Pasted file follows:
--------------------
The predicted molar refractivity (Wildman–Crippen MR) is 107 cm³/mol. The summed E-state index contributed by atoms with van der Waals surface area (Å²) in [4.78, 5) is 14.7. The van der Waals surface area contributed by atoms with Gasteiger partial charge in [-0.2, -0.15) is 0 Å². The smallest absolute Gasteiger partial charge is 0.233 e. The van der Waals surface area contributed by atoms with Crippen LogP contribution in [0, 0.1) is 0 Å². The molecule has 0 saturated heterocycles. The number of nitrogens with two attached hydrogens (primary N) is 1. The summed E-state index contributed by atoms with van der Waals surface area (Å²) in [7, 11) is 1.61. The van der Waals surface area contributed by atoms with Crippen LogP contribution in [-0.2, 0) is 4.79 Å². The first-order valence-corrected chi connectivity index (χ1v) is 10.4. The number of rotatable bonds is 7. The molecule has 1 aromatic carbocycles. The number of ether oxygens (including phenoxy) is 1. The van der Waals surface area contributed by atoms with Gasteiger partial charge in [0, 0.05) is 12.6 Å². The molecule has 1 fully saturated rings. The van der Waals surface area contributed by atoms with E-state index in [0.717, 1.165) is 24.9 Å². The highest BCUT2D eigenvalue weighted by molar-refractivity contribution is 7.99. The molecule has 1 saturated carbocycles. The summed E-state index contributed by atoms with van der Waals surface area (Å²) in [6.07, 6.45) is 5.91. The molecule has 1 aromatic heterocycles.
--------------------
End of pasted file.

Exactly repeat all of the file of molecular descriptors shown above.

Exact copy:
The predicted molar refractivity (Wildman–Crippen MR) is 107 cm³/mol. The summed E-state index contributed by atoms with van der Waals surface area (Å²) in [4.78, 5) is 14.7. The van der Waals surface area contributed by atoms with Gasteiger partial charge in [-0.2, -0.15) is 0 Å². The smallest absolute Gasteiger partial charge is 0.233 e. The van der Waals surface area contributed by atoms with Crippen LogP contribution in [0, 0.1) is 0 Å². The molecule has 0 saturated heterocycles. The number of nitrogens with two attached hydrogens (primary N) is 1. The summed E-state index contributed by atoms with van der Waals surface area (Å²) in [7, 11) is 1.61. The van der Waals surface area contributed by atoms with Crippen LogP contribution in [-0.2, 0) is 4.79 Å². The first-order valence-corrected chi connectivity index (χ1v) is 10.4. The number of rotatable bonds is 7. The molecule has 1 aromatic carbocycles. The number of ether oxygens (including phenoxy) is 1. The van der Waals surface area contributed by atoms with Gasteiger partial charge in [0, 0.05) is 12.6 Å². The molecule has 1 fully saturated rings. The van der Waals surface area contributed by atoms with E-state index in [0.717, 1.165) is 24.9 Å². The highest BCUT2D eigenvalue weighted by molar-refractivity contribution is 7.99. The molecule has 1 saturated carbocycles. The summed E-state index contributed by atoms with van der Waals surface area (Å²) in [6.07, 6.45) is 5.91. The molecule has 1 aromatic heterocycles.